Unix Tools
unix tutorials, unix security, unix help


File System Security

File system security is about making sure your users can only do what you want them to be able to do. This means that you want system programs to be secure and users to only be able to write where you want them to be able to do so.

NFS Security

Only run NFS as needed, apply latest patches. When creating your /etc/exports file, be certain to use limited access flags when possible such as readonly or nosuid. By using fully qualified hostnames, you are guaranteed that only the host you want to be able to access the filesystem can access it.

Device Security

Device files /dev/null, /dev/tty & /dev/console should be world writeable but NEVER executable. Most other device files should be unreadable and unwriteable by regular users.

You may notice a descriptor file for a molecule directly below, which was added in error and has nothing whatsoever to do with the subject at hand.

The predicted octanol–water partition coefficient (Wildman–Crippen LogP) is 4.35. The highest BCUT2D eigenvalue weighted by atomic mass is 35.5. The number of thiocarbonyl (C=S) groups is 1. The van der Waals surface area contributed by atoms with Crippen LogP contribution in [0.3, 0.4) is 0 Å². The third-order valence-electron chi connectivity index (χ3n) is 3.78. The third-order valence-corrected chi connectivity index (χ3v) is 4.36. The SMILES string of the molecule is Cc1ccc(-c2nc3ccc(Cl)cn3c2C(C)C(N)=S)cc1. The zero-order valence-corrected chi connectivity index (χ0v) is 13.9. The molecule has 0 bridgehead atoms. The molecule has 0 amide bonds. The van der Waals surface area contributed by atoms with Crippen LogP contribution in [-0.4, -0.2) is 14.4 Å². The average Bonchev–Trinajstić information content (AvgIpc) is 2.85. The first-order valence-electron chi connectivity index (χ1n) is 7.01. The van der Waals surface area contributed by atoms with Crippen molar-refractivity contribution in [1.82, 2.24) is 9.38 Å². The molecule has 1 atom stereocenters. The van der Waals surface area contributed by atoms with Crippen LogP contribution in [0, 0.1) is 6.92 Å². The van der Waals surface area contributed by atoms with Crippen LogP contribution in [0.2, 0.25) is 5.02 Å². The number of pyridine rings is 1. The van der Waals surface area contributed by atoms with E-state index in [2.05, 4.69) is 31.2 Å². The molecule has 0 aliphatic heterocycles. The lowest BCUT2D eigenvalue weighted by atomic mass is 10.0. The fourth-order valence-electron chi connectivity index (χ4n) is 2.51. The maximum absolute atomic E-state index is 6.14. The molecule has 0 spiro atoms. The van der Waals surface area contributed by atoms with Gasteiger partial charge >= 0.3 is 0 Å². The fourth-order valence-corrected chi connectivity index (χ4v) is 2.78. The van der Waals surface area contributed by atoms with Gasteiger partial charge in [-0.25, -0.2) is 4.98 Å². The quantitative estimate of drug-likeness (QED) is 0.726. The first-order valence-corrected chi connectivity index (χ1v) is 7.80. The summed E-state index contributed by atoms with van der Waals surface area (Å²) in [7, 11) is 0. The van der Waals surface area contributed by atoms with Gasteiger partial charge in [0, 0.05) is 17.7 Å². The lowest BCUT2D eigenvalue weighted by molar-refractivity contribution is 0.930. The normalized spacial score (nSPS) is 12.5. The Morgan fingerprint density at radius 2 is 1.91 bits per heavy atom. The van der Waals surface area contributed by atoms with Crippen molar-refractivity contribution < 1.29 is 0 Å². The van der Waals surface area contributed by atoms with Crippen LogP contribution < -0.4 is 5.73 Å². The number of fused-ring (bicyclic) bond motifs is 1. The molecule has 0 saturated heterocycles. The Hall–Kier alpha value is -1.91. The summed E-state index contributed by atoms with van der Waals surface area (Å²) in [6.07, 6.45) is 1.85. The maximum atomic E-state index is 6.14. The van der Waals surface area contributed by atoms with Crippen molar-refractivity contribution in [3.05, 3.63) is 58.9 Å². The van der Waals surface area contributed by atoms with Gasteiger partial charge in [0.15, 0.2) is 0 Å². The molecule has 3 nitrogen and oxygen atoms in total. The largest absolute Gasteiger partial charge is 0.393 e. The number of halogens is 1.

Script Security

Never write setuid/setgid shell scripts (can break out). Instead, write a compiled program in a language like "C". Scripts should ALWAYS have full pathnames.

Program Security

Always get your programs from a known source. Verify that it hasn't been hampered with via checksum. If you are compiling your own program, make sure you know that the compiler hasn't been tampered with as well.

General Security Measures

Create minimal writable filesystems (esp. system files/directories!). Generally, users should only be able to write in their own directories, and /tmp. In addition, there will be directories for a specific group to write in. This way you control how each user can access specific areas of the system.

Make sure that important files are only accessible by authorized personnel. Use setuid/setgid only where necessary.

COPS will find many of these problems.